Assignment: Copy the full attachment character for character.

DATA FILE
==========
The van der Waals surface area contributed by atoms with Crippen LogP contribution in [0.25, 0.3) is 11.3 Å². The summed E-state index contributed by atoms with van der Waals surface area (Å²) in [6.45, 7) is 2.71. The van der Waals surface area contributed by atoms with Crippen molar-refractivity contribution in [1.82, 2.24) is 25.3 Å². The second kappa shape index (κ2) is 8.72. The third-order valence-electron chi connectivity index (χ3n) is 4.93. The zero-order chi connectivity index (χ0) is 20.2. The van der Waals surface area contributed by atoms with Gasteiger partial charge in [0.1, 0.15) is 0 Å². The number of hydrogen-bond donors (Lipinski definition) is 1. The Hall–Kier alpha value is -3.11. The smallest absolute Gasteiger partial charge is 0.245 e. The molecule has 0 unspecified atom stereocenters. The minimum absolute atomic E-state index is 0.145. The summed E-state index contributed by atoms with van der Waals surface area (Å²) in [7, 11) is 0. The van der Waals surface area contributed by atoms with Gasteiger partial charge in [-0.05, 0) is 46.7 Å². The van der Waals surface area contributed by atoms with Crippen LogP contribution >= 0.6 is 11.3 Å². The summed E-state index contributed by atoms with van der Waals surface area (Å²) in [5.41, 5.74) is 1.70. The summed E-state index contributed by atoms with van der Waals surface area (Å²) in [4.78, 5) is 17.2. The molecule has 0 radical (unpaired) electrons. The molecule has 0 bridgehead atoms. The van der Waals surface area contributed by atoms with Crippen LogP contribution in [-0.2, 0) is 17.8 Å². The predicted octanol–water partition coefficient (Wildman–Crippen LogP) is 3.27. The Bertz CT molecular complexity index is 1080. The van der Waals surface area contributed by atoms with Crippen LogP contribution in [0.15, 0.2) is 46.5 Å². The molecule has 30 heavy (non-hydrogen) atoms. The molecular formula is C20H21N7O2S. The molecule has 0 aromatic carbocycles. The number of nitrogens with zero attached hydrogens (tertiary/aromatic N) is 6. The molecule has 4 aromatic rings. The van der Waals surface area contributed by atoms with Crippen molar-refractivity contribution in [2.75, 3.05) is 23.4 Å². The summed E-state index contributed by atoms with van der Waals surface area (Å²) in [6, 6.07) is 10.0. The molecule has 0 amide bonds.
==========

The van der Waals surface area contributed by atoms with Crippen LogP contribution in [0.25, 0.3) is 11.3 Å². The summed E-state index contributed by atoms with van der Waals surface area (Å²) in [6.45, 7) is 2.71. The van der Waals surface area contributed by atoms with Crippen molar-refractivity contribution in [1.82, 2.24) is 25.3 Å². The second kappa shape index (κ2) is 8.72. The third-order valence-electron chi connectivity index (χ3n) is 4.93. The zero-order chi connectivity index (χ0) is 20.2. The van der Waals surface area contributed by atoms with Gasteiger partial charge in [0.1, 0.15) is 0 Å². The number of hydrogen-bond donors (Lipinski definition) is 1. The Hall–Kier alpha value is -3.11. The smallest absolute Gasteiger partial charge is 0.245 e. The molecule has 0 unspecified atom stereocenters. The minimum absolute atomic E-state index is 0.145. The summed E-state index contributed by atoms with van der Waals surface area (Å²) in [7, 11) is 0. The van der Waals surface area contributed by atoms with Gasteiger partial charge in [-0.05, 0) is 46.7 Å². The van der Waals surface area contributed by atoms with Crippen LogP contribution >= 0.6 is 11.3 Å². The summed E-state index contributed by atoms with van der Waals surface area (Å²) in [5.41, 5.74) is 1.70. The summed E-state index contributed by atoms with van der Waals surface area (Å²) in [4.78, 5) is 17.2. The molecule has 0 radical (unpaired) electrons. The molecule has 0 bridgehead atoms. The van der Waals surface area contributed by atoms with Crippen LogP contribution in [-0.2, 0) is 17.8 Å². The predicted octanol–water partition coefficient (Wildman–Crippen LogP) is 3.27. The Bertz CT molecular complexity index is 1080. The van der Waals surface area contributed by atoms with Crippen LogP contribution in [0.15, 0.2) is 46.5 Å². The molecule has 30 heavy (non-hydrogen) atoms. The molecular formula is C20H21N7O2S. The molecule has 0 aromatic carbocycles. The number of nitrogens with zero attached hydrogens (tertiary/aromatic N) is 6. The molecule has 4 aromatic rings. The van der Waals surface area contributed by atoms with Crippen molar-refractivity contribution in [2.75, 3.05) is 23.4 Å². The summed E-state index contributed by atoms with van der Waals surface area (Å²) in [6, 6.07) is 10.0. The molecule has 0 amide bonds.